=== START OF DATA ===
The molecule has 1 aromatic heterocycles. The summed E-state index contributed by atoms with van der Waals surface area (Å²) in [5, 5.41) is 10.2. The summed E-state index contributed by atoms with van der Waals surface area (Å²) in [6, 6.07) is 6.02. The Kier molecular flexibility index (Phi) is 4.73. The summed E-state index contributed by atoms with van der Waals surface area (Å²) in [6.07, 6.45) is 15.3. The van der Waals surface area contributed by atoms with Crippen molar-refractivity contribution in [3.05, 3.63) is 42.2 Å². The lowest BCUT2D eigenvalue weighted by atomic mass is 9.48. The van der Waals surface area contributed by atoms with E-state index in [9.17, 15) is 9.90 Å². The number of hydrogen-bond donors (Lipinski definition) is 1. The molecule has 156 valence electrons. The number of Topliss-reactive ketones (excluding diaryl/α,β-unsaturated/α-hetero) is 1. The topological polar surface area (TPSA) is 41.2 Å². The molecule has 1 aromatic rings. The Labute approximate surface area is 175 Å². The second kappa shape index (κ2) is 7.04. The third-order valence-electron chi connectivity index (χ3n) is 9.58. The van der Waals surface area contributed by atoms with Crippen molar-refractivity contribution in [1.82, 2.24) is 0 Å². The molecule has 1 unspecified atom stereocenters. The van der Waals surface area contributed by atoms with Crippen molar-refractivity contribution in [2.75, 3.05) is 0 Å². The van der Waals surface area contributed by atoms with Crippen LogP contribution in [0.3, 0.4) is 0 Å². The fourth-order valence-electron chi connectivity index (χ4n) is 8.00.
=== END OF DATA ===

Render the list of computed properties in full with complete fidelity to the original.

The molecule has 1 aromatic heterocycles. The summed E-state index contributed by atoms with van der Waals surface area (Å²) in [5, 5.41) is 10.2. The summed E-state index contributed by atoms with van der Waals surface area (Å²) in [6, 6.07) is 6.02. The Kier molecular flexibility index (Phi) is 4.73. The summed E-state index contributed by atoms with van der Waals surface area (Å²) in [6.07, 6.45) is 15.3. The van der Waals surface area contributed by atoms with Crippen molar-refractivity contribution in [3.05, 3.63) is 42.2 Å². The lowest BCUT2D eigenvalue weighted by atomic mass is 9.48. The van der Waals surface area contributed by atoms with E-state index in [9.17, 15) is 9.90 Å². The number of hydrogen-bond donors (Lipinski definition) is 1. The molecule has 156 valence electrons. The number of Topliss-reactive ketones (excluding diaryl/α,β-unsaturated/α-hetero) is 1. The topological polar surface area (TPSA) is 41.2 Å². The molecule has 1 aromatic rings. The Labute approximate surface area is 175 Å². The second kappa shape index (κ2) is 7.04. The third-order valence-electron chi connectivity index (χ3n) is 9.58. The van der Waals surface area contributed by atoms with Crippen molar-refractivity contribution in [1.82, 2.24) is 0 Å². The molecule has 1 unspecified atom stereocenters. The van der Waals surface area contributed by atoms with Crippen molar-refractivity contribution in [2.75, 3.05) is 0 Å². The van der Waals surface area contributed by atoms with Crippen LogP contribution in [0.3, 0.4) is 0 Å². The fourth-order valence-electron chi connectivity index (χ4n) is 8.00.